The SBA guarantees that these loans will be repaid, thus eliminating some of the risk to partner lending institutions. However, SBA-guaranteed loans may not be made to a small business if the borrower has access to other financing on reasonable terms.
Commercial Lending “Going Gangbusters”
The continued return of former residents and influx of newcomers has made for an unreal real estate market. An unexpected part of the city’s recovery has involved commercial retail and housing expansion in previously economically depressed areas of the city, including Freret Street, along Claiborne Avenue in Central City, St. Claude Avenue around the refurbished St. Roch Market and on established commercial corridors, including Veterans Memorial Boulevard in Metairie and highways 190, 21 and 22 on the North Shore.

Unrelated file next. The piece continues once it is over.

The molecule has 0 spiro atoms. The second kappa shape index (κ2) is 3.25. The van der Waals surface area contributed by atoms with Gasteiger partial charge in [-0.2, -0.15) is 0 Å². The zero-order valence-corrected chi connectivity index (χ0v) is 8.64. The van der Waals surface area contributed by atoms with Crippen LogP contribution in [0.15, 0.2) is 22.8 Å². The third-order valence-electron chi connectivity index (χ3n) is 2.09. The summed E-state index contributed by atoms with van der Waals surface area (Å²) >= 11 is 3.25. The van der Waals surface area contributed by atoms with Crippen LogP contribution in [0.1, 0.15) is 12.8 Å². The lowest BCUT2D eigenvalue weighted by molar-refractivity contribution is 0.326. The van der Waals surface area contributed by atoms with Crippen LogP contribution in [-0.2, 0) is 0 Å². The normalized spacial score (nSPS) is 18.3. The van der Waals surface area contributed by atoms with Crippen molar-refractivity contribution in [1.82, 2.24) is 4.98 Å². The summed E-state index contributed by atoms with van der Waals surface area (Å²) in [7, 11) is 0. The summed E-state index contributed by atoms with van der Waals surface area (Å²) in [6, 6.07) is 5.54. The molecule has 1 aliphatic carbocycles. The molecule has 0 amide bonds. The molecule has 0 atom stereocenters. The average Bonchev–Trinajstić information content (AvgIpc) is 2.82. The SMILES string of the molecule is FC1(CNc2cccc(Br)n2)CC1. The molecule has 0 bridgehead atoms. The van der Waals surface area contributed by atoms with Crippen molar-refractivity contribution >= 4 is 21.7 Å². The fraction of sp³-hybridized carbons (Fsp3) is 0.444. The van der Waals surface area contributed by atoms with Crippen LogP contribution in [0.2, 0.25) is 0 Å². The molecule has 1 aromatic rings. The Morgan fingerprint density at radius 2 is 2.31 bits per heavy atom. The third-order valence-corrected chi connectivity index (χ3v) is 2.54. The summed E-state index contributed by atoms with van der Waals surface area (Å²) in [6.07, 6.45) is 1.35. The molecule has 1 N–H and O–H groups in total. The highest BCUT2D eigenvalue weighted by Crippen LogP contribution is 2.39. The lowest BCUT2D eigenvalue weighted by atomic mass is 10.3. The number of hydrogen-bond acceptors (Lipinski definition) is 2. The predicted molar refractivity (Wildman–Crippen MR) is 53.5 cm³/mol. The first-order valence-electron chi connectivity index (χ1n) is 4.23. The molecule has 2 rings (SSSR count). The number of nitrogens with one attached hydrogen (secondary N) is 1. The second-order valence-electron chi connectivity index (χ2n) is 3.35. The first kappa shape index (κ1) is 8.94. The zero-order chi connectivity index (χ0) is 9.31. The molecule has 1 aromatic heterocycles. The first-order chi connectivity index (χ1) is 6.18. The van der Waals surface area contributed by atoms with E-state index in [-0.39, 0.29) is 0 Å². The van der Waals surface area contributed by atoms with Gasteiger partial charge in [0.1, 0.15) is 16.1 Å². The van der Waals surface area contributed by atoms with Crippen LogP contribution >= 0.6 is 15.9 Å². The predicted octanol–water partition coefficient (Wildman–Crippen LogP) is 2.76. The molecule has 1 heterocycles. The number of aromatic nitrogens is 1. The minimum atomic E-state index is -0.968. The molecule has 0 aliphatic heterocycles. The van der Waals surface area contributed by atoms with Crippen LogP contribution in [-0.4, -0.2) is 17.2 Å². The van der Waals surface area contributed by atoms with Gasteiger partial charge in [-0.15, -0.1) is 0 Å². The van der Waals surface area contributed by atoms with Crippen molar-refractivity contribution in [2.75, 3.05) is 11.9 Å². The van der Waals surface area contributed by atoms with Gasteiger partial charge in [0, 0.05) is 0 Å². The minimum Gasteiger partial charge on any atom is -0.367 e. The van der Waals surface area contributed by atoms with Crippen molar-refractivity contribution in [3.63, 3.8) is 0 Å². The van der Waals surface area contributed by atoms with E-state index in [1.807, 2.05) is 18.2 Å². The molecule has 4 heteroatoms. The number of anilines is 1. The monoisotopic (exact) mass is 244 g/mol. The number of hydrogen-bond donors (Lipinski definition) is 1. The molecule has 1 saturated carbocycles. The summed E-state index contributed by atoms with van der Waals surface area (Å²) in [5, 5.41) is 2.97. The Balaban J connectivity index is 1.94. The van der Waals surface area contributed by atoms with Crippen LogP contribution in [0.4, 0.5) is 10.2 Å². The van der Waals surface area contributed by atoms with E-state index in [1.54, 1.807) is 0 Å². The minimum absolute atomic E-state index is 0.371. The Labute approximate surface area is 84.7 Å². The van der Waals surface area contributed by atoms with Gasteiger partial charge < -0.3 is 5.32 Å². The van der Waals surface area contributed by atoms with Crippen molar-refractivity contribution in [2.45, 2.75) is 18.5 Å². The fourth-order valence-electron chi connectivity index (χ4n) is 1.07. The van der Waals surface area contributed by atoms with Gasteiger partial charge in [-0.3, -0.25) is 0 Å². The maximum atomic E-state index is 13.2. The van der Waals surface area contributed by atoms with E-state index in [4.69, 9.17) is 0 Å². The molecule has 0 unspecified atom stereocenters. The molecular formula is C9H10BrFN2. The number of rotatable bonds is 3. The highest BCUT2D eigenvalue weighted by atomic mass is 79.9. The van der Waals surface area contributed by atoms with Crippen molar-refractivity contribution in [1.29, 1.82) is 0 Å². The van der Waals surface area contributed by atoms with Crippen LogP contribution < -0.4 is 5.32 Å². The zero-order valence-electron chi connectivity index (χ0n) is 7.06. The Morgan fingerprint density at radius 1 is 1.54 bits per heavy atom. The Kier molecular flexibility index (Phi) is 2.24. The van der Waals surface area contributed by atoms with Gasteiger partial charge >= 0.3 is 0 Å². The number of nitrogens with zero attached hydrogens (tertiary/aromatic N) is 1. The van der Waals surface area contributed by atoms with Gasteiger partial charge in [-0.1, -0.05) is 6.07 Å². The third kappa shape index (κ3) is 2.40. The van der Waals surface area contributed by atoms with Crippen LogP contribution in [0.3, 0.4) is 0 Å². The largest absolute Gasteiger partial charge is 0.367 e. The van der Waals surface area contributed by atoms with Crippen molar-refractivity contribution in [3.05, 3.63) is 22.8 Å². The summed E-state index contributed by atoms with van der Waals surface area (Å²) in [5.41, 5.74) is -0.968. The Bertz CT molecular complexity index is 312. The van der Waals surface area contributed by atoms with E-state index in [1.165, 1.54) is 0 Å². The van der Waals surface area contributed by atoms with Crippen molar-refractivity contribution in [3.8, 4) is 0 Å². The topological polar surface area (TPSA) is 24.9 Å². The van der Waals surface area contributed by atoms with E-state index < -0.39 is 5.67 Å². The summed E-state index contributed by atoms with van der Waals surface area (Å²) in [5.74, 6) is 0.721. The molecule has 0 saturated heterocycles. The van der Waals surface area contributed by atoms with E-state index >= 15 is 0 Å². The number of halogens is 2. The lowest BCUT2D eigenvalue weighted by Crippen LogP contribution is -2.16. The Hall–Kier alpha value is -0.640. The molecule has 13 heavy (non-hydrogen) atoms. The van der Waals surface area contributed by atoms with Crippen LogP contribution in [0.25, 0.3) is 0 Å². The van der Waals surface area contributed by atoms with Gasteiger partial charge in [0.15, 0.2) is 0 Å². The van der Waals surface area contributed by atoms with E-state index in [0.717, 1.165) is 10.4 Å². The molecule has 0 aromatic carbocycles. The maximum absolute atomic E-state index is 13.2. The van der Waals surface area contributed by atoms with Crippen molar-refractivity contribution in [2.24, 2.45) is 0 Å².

Additionally, single-family home speculation building is following growing retail areas. Uptown and Lakeview are booming, while St. Bernard is beginning to emerge as a growing speculation market.
Commercial real estate has been so good that it has drawn Jefferson Financial Credit Union into the field.
“Credit unions usually don’t do a lot of commercial lending, but it’s going gangbusters. It’s one of the best things we ever did,” says company president and CEO Mark Rosa.
Rosa says Jefferson Financial began commercial banking as a result of increased retail banking competition from “big box” national banks.
“In the last year, we’ve grown the department from one employee to four,” he says. “Last summer I may have had $2 million in commercial loans. I have $20 million now. That’s all in nine months.”
He credits the growth to his company’s ability to provide loans when larger banks decided to stop offering them in an effort to limit potential liability.